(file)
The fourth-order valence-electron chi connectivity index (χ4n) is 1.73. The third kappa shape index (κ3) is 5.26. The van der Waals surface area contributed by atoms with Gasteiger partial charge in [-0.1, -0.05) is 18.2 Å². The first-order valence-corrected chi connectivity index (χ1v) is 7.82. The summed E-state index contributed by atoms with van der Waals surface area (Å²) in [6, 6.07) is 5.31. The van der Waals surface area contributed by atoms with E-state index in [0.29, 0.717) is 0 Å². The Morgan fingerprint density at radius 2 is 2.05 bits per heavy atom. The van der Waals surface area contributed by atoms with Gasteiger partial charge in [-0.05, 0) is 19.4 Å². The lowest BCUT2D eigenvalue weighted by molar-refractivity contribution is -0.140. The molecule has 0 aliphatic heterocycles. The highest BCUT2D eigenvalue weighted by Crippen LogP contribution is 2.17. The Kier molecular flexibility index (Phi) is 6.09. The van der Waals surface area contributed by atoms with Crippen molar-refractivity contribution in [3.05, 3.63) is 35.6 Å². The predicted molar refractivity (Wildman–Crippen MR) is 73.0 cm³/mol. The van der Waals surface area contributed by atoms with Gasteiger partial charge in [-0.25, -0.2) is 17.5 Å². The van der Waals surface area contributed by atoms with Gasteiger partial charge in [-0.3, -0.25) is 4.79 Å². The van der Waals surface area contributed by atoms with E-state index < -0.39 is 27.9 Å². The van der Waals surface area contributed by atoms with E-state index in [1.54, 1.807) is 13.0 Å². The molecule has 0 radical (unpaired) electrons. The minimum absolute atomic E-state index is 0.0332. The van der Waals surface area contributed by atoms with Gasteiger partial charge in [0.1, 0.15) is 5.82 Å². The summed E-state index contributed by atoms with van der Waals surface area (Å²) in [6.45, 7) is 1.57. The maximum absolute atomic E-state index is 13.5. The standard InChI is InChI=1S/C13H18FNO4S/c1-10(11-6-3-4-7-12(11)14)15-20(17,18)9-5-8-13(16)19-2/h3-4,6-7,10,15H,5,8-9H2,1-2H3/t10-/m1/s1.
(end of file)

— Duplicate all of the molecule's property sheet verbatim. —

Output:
The fourth-order valence-electron chi connectivity index (χ4n) is 1.73. The third kappa shape index (κ3) is 5.26. The van der Waals surface area contributed by atoms with Gasteiger partial charge in [-0.1, -0.05) is 18.2 Å². The first-order valence-corrected chi connectivity index (χ1v) is 7.82. The summed E-state index contributed by atoms with van der Waals surface area (Å²) in [6, 6.07) is 5.31. The van der Waals surface area contributed by atoms with E-state index in [0.29, 0.717) is 0 Å². The Morgan fingerprint density at radius 2 is 2.05 bits per heavy atom. The van der Waals surface area contributed by atoms with Gasteiger partial charge in [-0.05, 0) is 19.4 Å². The lowest BCUT2D eigenvalue weighted by molar-refractivity contribution is -0.140. The molecule has 0 aliphatic heterocycles. The highest BCUT2D eigenvalue weighted by Crippen LogP contribution is 2.17. The Kier molecular flexibility index (Phi) is 6.09. The van der Waals surface area contributed by atoms with Crippen molar-refractivity contribution in [3.05, 3.63) is 35.6 Å². The predicted molar refractivity (Wildman–Crippen MR) is 73.0 cm³/mol. The van der Waals surface area contributed by atoms with Gasteiger partial charge in [-0.25, -0.2) is 17.5 Å². The van der Waals surface area contributed by atoms with Gasteiger partial charge in [-0.3, -0.25) is 4.79 Å². The van der Waals surface area contributed by atoms with E-state index < -0.39 is 27.9 Å². The van der Waals surface area contributed by atoms with E-state index in [1.54, 1.807) is 13.0 Å². The molecule has 0 radical (unpaired) electrons. The minimum absolute atomic E-state index is 0.0332. The van der Waals surface area contributed by atoms with Gasteiger partial charge in [0.1, 0.15) is 5.82 Å². The summed E-state index contributed by atoms with van der Waals surface area (Å²) in [6.45, 7) is 1.57. The maximum absolute atomic E-state index is 13.5. The standard InChI is InChI=1S/C13H18FNO4S/c1-10(11-6-3-4-7-12(11)14)15-20(17,18)9-5-8-13(16)19-2/h3-4,6-7,10,15H,5,8-9H2,1-2H3/t10-/m1/s1.